smow blog Interview: Fabian Burns, DMY Design Festival Berlin – We believe it is a festival format for which there is a continuing demand and interest.

As previously reported, the company DMY Berlin GmbH & Co. KG, who for the past decade or so has run the annual DMY Berlin design festival, filed for insolvency in October 2014: the festival itself however continues under the auspices of a new organiser, about:design.

“DMY is dead. Long live DMY”, as it were.

The 2015 edition of DMY opens for professional, specialist, visitors at 10am on Thursday June 11th, at 6pm that evening to the general public, and runs until Sunday June 14th. Ahead of the opening we spoke with Fabian Burns Creative Director of DMY 2015, and formerly Creative Producer of DMY Berlin, to find out more about the 2015 festival, the background to the new start and the plans for the future, but began by asking why the decision to continue with the festival despite the insolvency……

Fabian Burns: DMY Berlin GmbH & Co. KG was more than just the festival, as a company they were involved in numerous projects, but obviously after 13 years the festival and the company were intrinsically linked in most peoples minds. And while there are, were, many reasons why DMY Berlin GmbH & Co. KG went insolvent, it wasn’t the festival’s fault, and so continuing with the festival was a relatively logical decision.

smow blog: And was the decision to keep the name equally logical?

Fabian Burns: The decision to continue under the name DMY is largely to do with the situation of the partners in about design. They are amongst the creditors of DMY Berlin GmbH & Co. KG and they have, in effect, secured the rights to the festival name, logos etc against their outstanding invoices. Which isn’t to say that in the future the festival will necessarily be known as DMY, but for 2015 it was a sensible decision and I believe the correct one.

smow blog: When one speaks to designers in Berlin about the festival one often hears the view that the format is no longer so appropriate for Berlin, maybe not so contemporary, not so zeitgemäß, was the bankruptcy of DMY GmbH not an opportunity to reflect on the format and make changes?

Fabian Burns: I have also often heard similar positions, yet over the past few years the festival has enjoyed very healthy visitor numbers, and so in that respect I think it’s largely an academic discussion: at the end of the day DMY is a festival and festivals only exist as long as people pay to visit them and thus make them economically viable. When that ceases to be the case then one must naturally consider if changes are necessary or if the whole concept is simply no longer required. However when one looks at the past few festivals they were from an financial perspective viable, and that is, as I say, why we’re continuing. Nobody gets rich from a festival such as DMY Berlin, but we believe it is a festival format for which there is a continuing demand and interest.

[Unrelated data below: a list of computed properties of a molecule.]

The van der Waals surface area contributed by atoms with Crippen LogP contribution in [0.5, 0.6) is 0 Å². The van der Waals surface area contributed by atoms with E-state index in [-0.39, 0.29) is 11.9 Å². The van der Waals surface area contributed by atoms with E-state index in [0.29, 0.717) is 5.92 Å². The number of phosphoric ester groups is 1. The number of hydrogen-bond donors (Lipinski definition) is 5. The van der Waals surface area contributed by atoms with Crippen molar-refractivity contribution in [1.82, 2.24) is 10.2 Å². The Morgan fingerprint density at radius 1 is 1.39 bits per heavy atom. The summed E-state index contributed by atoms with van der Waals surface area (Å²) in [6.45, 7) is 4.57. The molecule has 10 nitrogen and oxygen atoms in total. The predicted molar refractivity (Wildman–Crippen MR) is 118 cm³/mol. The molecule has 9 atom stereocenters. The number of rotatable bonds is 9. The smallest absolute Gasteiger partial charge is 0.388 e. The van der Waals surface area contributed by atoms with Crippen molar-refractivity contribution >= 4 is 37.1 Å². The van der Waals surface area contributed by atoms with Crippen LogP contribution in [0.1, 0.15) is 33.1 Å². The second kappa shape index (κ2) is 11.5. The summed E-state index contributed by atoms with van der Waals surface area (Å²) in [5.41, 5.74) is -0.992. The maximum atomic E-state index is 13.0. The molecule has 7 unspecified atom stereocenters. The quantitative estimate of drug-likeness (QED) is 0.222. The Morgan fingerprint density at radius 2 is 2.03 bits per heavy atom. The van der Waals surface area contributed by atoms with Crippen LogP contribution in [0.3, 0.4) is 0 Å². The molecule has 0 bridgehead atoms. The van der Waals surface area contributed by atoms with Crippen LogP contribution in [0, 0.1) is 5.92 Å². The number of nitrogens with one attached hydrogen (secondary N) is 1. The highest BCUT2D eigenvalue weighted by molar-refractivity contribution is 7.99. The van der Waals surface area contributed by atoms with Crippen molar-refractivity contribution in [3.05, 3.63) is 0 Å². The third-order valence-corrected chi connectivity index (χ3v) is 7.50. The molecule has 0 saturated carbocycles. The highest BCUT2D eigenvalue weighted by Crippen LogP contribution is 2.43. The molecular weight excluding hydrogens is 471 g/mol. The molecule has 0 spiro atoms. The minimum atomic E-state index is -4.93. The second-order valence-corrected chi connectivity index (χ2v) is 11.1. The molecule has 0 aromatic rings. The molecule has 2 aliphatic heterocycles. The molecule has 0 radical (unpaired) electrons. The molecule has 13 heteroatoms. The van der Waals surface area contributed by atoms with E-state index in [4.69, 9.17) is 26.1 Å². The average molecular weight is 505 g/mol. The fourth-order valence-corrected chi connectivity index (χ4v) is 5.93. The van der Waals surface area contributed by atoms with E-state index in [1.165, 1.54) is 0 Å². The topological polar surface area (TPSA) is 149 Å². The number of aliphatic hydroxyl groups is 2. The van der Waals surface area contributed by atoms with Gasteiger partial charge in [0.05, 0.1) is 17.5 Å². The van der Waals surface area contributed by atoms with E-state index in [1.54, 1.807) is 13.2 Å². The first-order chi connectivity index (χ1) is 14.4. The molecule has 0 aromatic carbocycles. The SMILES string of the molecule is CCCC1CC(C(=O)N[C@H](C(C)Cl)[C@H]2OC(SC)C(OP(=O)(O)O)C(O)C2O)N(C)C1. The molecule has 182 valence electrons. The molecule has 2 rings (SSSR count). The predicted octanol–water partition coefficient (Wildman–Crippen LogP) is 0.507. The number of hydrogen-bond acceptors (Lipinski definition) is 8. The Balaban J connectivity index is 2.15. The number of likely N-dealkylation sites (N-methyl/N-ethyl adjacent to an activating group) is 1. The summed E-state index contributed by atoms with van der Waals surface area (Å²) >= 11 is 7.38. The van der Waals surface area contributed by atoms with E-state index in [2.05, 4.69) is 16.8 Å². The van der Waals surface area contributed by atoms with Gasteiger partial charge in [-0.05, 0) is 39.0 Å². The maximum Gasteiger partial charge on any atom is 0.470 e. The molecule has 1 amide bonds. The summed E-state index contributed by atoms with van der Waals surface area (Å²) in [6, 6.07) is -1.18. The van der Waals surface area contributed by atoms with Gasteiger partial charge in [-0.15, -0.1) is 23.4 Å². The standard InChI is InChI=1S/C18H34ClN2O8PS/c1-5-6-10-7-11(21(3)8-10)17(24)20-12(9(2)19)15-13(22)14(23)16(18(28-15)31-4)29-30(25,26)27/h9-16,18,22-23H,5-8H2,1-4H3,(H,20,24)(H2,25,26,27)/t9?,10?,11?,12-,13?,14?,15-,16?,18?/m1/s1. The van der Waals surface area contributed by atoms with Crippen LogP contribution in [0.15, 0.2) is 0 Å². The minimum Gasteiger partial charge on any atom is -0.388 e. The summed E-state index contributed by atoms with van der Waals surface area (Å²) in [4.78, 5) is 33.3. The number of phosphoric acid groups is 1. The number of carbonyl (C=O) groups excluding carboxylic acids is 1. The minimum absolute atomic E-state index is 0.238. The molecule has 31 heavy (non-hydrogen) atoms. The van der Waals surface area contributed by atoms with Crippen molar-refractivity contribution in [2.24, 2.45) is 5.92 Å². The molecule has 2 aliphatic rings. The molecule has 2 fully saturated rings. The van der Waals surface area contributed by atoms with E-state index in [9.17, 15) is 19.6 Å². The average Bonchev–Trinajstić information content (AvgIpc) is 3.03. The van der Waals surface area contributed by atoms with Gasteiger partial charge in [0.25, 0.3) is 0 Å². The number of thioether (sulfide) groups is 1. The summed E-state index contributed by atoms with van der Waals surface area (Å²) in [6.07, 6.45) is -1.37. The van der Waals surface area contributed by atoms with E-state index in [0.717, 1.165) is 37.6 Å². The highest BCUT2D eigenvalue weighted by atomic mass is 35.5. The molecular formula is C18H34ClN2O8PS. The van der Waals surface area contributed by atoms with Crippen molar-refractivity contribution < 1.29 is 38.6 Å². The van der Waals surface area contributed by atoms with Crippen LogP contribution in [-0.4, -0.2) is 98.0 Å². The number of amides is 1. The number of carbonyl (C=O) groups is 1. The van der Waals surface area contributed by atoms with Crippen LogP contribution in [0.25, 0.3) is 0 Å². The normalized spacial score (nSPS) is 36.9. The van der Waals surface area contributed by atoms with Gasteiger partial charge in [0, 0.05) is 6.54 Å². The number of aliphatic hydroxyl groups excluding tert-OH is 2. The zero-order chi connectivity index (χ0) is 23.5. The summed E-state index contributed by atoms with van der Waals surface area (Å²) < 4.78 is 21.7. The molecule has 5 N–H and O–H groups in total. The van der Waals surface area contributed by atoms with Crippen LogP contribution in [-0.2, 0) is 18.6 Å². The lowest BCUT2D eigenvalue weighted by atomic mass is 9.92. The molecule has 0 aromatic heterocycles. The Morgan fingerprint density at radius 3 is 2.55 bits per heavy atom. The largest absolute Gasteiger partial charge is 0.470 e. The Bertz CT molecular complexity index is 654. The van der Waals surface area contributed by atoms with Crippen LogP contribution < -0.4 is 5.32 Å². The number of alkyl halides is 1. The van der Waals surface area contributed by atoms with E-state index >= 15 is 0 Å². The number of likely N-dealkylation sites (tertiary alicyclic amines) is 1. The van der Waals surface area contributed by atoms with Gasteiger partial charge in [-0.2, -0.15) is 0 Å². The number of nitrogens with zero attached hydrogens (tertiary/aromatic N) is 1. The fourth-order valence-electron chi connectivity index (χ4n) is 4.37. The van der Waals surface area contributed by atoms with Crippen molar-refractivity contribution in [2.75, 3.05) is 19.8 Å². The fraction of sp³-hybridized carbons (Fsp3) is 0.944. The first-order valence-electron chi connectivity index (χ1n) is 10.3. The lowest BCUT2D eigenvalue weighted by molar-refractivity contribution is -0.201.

smow blog: “Getting rich” is a nice keyword, in the past one of the, lets say, major “headaches” for the DMY festival was that it didn’t receive any public funding, has that changed, is there any official funding?

Fabian Burns: No, the festival is unfunded, which is a situation I find deeply regrettable because for me if an event like DMY wants to develop an interesting, in-depth, independent, programme of talks, discussions and similar events then that is something that in the long term can only survive with public financing; such a fringe, supporting programme is in essence uneconomic as it doesn’t necessarily generate an income which covers the associated costs. However on the other hand one shouldn’t become too dependent on central funding because then you are at the mercy of political decisions, and so one should always try to stand on your own economic legs, and then if funding comes, that is fantastic and you can then use that money to improve the depth and range of the festival.

smow blog: And non-financial support……

Fabian Burns: Nothing.

smow blog: Even with the new culture secretary in Berlin, we thought that might have moved things along…….?

Fabian Burns: In the Berlin regional government design regrettably isn’t the responsibility of the culture department but the industry/economic department, and at the moment their focus seems to be on other areas, and so there is relatively little resources available for design. But I believe that it is also a reflection of how the Berlin design scene presents itself and at the moment there isn’t really a unified voice representing the interests of design and designers, and that is something that is necessary when dealing with the authorities.

smow blog: If the state won’t support the festival is there not an argument for involving more manufacturers in DMY and organising a professional platform next to the, lets say, “regular” festival, and thus on the one hand generating a little more financial stability while also providing a platform for the many professional designers in Berlin, many of whom work with major producers?

Fabian Burns: Its a good idea, and one which over the years we’ve worked hard to realise, but the manufacturers aren’t interested. The majority have in effect two major events per year, in Milan and Cologne, events where they invest large sums because they expect good returns. A furniture “image event” in contrast brings the manufacturers very little, and while the furniture industry presents itself with lot of glamour, behind the scenes there is often a lot of financial pressure and so they have to consider carefully where and what they do. Ultimately the decision is do I invest X thousand Euros in an event in Berlin where maybe 20,000 visitors will come, the majority of whom are potentially uninteresting in terms of direct sales and revenue, or do I take out a newspaper or magazine advert and thereby reach more of the people I need to reach?